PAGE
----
27 April 2007

Working for "The Man"

I work for "The Man."

Of course, as an academic librarian, I'm not working to make some godlike CEO a profit, since academic institutions are nonprofit. But I still feel like I am part of that culture of profit, slaving away at a job while giving little thought to my actual life. I talked with my mother the other day about this, about how we spend most of our waking hours at a job that we may or may not like. I admire self-employed folks who use their talents to support themselves. An artist has an opportunity to do what s/he loves and make a wage for it. Granted, these folks usually have to take a vow of poverty, but why is it that we are so afraid of simpler lives and automatically shudder at the thought of living on less?

With all of the talk about Linda Hirschman's latest New York Times article, encouraging women to go back to work after having children, I have been wondering if this is "the" answer to female equality. Some of the talk on feminist blogs has centered around how arrogant Hirschman's manifesto is, that many women do not enjoy their work and would rather stay home with the kid for a couple of years. Or that many women do not make high enough wages in the first place to justify a regular babysitter, so they are actually saving money by staying home with the kid for a couple of years. Or that many women really don't even have an option to stay home with the kid for a couple of years, because they are a single mother, or because they need the health insurance, or because dad doesn't make enough to support the whole family because minimum wage in this country does not equal a living wage. Is our current work model broken?

Considering someone like my brother, I think it is. At times, it seems to me that my brother is nothing more than a wage slave to his family. He has three small children, with his wife staying home to take care of them. She could go to work, but with the three kids, they would likely lose money in the process, and they see no point in working for the sake of working. That's a respectable choice. Nobody should be a wage slave. Not in this country, and not in 2007. But we all are.

I work in academia, and plan to do so after my radical life change. I am lucky, because college campuses tend to be more progressive, and are more flexible with family emergencies. It is not uncommon to see a professor's children running up and down the halls of an academic building or quietly read at a table in the library, something which can brighten up my day in an instant. But you would not see that at a for-profit workplace. There is a strict divide between work life and family life. Family matters do not belong in the workplace, yet we have no problems bringing work matters into our family lives. Blackberry, anyone?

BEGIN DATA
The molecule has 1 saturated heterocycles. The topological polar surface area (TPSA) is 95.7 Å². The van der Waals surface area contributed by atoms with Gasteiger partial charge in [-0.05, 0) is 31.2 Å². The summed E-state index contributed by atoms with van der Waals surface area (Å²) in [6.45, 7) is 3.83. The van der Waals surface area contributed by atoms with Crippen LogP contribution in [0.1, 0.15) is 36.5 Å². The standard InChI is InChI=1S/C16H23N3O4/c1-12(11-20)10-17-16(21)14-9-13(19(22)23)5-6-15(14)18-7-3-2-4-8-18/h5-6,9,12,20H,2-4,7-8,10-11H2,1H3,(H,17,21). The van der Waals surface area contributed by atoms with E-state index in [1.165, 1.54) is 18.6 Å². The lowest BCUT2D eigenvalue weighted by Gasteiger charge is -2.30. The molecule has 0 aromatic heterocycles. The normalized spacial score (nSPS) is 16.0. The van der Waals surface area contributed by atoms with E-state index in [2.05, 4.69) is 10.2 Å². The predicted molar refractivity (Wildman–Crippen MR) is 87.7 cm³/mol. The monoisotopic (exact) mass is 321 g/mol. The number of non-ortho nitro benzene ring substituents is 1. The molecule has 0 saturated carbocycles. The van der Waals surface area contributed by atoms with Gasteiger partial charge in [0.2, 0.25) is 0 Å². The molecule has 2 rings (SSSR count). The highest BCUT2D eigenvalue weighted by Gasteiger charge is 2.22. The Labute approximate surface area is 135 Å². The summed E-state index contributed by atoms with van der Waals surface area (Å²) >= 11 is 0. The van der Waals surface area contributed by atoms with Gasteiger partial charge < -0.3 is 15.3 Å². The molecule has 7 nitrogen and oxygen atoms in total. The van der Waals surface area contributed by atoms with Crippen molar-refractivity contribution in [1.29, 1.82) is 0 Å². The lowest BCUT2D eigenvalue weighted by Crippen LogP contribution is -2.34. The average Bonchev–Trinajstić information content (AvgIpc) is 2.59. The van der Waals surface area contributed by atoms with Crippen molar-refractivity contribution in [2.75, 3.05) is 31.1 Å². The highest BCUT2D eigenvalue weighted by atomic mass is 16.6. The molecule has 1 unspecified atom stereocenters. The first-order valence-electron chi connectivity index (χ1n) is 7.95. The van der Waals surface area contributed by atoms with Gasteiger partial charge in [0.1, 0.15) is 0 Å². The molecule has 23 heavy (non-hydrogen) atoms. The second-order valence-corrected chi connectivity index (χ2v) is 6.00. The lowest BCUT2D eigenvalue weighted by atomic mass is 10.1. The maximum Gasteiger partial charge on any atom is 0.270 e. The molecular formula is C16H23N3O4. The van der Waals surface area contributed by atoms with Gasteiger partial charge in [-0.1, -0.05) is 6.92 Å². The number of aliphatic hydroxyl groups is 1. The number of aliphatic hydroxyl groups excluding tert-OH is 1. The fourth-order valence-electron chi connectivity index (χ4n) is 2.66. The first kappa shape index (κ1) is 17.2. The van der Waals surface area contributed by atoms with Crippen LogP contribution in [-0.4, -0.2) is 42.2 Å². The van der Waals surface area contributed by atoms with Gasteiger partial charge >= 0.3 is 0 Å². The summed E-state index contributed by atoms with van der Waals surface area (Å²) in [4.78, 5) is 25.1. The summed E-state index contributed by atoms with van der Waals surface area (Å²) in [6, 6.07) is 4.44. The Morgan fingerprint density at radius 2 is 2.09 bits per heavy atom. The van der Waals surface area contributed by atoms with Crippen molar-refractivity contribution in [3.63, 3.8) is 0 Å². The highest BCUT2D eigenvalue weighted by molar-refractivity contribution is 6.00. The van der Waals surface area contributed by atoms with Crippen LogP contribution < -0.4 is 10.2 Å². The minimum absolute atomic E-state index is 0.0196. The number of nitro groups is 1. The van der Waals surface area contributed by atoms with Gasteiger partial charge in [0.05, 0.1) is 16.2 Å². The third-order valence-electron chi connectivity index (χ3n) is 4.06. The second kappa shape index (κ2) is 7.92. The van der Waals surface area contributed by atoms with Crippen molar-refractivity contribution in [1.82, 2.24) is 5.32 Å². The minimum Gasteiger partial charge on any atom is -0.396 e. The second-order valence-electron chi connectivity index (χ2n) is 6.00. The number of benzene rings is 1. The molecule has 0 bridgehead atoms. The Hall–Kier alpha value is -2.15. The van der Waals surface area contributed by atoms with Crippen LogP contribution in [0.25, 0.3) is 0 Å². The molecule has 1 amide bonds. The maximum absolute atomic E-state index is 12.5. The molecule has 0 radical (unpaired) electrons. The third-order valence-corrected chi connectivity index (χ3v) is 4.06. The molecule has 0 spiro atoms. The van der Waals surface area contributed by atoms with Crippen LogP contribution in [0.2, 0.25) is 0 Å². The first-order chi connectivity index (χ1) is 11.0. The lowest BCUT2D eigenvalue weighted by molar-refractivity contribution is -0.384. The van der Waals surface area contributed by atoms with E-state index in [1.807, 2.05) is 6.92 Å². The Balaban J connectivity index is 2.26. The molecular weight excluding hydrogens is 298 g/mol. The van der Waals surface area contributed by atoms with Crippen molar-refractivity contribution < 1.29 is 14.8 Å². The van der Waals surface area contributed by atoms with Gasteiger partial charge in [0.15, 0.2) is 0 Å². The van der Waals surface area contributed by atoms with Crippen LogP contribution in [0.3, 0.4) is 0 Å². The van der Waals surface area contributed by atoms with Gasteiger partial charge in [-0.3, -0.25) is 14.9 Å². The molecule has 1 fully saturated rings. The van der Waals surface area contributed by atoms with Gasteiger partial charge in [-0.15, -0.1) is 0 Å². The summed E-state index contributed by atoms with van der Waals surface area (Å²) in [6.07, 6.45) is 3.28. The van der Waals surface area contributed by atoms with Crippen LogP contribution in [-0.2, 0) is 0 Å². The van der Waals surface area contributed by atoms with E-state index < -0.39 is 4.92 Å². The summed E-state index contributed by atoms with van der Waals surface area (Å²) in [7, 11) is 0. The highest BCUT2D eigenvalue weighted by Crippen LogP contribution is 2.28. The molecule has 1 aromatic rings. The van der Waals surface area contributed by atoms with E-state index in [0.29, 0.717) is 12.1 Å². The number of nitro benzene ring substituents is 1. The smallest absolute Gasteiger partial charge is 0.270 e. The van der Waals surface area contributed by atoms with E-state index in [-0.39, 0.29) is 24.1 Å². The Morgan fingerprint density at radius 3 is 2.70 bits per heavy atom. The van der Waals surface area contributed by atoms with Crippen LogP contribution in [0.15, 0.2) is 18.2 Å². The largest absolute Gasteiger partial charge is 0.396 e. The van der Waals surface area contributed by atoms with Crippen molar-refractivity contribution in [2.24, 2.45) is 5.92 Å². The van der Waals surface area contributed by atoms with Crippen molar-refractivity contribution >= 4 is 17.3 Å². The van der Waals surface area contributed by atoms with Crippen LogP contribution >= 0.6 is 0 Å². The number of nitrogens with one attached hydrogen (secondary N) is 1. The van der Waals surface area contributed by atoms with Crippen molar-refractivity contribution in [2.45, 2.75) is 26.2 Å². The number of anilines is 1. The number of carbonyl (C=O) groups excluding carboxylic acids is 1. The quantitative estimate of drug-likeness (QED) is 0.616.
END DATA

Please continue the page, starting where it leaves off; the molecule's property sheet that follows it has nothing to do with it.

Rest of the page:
Being a woman who wants to have kids someday fairly soon, this is something that is at the forefront of my mind, because the idea of this either-or choice scares me. I am lucky in that I will most likely have a family friendly workplace at that time, and will be able to combine a comfortable professional life with a thriving family life. But I think of the other women and men who are not as fortunate. Where is their safety net when the kid comes down with the flu and needs a parent to stay home and make sure s/he doesn't dehydrate? Currently, we don't have one, and the Hirschmans of the world don't really care. Because we should be striving for that cushy lifestyle that we see advertised endlessly on TV while neglecting time with family, or working our collective asses to the bone to outsource our childcare, for what I'm not exactly sure.

The work structure in this country needs to change. Don't force dads into the wage slave role, which in turn disengages them from family matters, simply because they are the traditional breadwinners. (Pay equity would be a good start.) Don't just give women the false "choice"* between a) staying at home and being castigated by feminists for "opting out" of the workforce or b) working and being castigated by fellow mothers for neglecting the children. Part of the solution is to drive society toward a less materialistic lifestyle of power-hungry over-consumption and to place more value on relationships with our families, friends, neighbors, pets. Make the public and private spheres less divided, and start to allow real life circumstances to be considered in the workplace. Not only will this make people happier and possibly cut down on anxiety and depression, but it will also make our way of life more environmentally sustainable. In the end, women will have a real choice about what to do with their lives. There are a whole myriad of other problems to sort out in the meantime, such as health care, living wage, and pay equity, to name a few. But change starts in the grass, folks, which is why I wrote this post.

* I don't think women really do have a choice, because cultural and financial pressures usually force women to make these "choices".

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